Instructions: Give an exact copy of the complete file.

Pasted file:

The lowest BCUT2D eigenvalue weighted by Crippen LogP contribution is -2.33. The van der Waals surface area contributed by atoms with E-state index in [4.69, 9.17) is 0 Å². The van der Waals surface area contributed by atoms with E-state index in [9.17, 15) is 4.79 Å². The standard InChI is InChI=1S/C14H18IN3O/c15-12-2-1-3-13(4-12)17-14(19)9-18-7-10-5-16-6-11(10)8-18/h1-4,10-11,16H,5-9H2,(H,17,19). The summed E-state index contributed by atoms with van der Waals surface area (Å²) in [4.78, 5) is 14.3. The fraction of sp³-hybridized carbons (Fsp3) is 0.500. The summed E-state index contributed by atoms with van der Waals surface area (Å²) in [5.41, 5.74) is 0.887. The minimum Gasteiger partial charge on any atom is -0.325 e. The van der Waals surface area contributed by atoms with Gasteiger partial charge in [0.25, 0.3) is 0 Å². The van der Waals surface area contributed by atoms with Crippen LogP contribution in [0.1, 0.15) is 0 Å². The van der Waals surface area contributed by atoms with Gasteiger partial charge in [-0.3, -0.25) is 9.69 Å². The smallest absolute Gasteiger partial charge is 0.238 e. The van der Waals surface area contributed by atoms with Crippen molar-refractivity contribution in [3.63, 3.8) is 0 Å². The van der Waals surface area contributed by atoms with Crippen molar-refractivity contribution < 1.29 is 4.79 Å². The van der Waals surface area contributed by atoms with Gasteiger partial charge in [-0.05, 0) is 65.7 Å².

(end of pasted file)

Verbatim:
The lowest BCUT2D eigenvalue weighted by Crippen LogP contribution is -2.33. The van der Waals surface area contributed by atoms with E-state index in [4.69, 9.17) is 0 Å². The van der Waals surface area contributed by atoms with E-state index in [9.17, 15) is 4.79 Å². The standard InChI is InChI=1S/C14H18IN3O/c15-12-2-1-3-13(4-12)17-14(19)9-18-7-10-5-16-6-11(10)8-18/h1-4,10-11,16H,5-9H2,(H,17,19). The summed E-state index contributed by atoms with van der Waals surface area (Å²) in [4.78, 5) is 14.3. The fraction of sp³-hybridized carbons (Fsp3) is 0.500. The summed E-state index contributed by atoms with van der Waals surface area (Å²) in [5.41, 5.74) is 0.887. The minimum Gasteiger partial charge on any atom is -0.325 e. The van der Waals surface area contributed by atoms with Gasteiger partial charge in [0.25, 0.3) is 0 Å². The van der Waals surface area contributed by atoms with Crippen LogP contribution in [0.1, 0.15) is 0 Å². The van der Waals surface area contributed by atoms with Gasteiger partial charge in [-0.3, -0.25) is 9.69 Å². The smallest absolute Gasteiger partial charge is 0.238 e. The van der Waals surface area contributed by atoms with Crippen molar-refractivity contribution in [3.63, 3.8) is 0 Å². The van der Waals surface area contributed by atoms with Crippen molar-refractivity contribution < 1.29 is 4.79 Å². The van der Waals surface area contributed by atoms with Gasteiger partial charge in [-0.05, 0) is 65.7 Å².